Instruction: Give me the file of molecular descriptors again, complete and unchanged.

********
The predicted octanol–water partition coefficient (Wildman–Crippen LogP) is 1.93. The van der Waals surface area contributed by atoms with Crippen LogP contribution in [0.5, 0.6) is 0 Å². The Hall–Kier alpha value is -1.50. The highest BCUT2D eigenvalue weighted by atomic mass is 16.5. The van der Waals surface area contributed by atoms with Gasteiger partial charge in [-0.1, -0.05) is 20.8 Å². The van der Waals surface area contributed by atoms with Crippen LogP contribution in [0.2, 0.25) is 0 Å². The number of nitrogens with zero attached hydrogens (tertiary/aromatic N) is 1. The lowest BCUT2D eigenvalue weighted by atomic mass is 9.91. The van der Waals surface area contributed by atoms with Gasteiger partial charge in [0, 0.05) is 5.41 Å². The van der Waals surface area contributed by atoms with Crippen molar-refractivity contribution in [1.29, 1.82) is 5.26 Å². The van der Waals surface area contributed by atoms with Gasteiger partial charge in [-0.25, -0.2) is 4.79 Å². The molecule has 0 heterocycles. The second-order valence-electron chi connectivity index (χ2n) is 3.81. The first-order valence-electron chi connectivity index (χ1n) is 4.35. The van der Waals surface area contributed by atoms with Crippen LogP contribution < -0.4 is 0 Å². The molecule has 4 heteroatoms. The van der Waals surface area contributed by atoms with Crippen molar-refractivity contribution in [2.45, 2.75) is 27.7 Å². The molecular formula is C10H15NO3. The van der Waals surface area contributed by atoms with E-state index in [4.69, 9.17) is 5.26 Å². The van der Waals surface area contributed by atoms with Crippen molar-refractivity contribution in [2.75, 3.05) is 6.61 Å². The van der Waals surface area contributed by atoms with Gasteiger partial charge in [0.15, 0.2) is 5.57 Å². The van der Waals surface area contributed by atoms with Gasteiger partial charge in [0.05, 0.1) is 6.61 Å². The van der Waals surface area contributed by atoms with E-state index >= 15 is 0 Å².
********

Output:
The predicted octanol–water partition coefficient (Wildman–Crippen LogP) is 1.93. The van der Waals surface area contributed by atoms with Crippen LogP contribution in [0.5, 0.6) is 0 Å². The Hall–Kier alpha value is -1.50. The highest BCUT2D eigenvalue weighted by atomic mass is 16.5. The van der Waals surface area contributed by atoms with Gasteiger partial charge in [-0.1, -0.05) is 20.8 Å². The van der Waals surface area contributed by atoms with Crippen LogP contribution in [0.2, 0.25) is 0 Å². The number of nitrogens with zero attached hydrogens (tertiary/aromatic N) is 1. The lowest BCUT2D eigenvalue weighted by atomic mass is 9.91. The van der Waals surface area contributed by atoms with Gasteiger partial charge in [0, 0.05) is 5.41 Å². The van der Waals surface area contributed by atoms with Crippen molar-refractivity contribution in [1.29, 1.82) is 5.26 Å². The van der Waals surface area contributed by atoms with Gasteiger partial charge in [-0.25, -0.2) is 4.79 Å². The molecule has 0 heterocycles. The second-order valence-electron chi connectivity index (χ2n) is 3.81. The first-order valence-electron chi connectivity index (χ1n) is 4.35. The van der Waals surface area contributed by atoms with Crippen LogP contribution < -0.4 is 0 Å². The molecule has 4 heteroatoms. The van der Waals surface area contributed by atoms with Crippen molar-refractivity contribution in [2.45, 2.75) is 27.7 Å². The molecular formula is C10H15NO3. The van der Waals surface area contributed by atoms with E-state index in [4.69, 9.17) is 5.26 Å². The van der Waals surface area contributed by atoms with Crippen molar-refractivity contribution in [2.75, 3.05) is 6.61 Å². The van der Waals surface area contributed by atoms with Gasteiger partial charge in [0.15, 0.2) is 5.57 Å². The van der Waals surface area contributed by atoms with Gasteiger partial charge in [0.05, 0.1) is 6.61 Å². The van der Waals surface area contributed by atoms with E-state index >= 15 is 0 Å².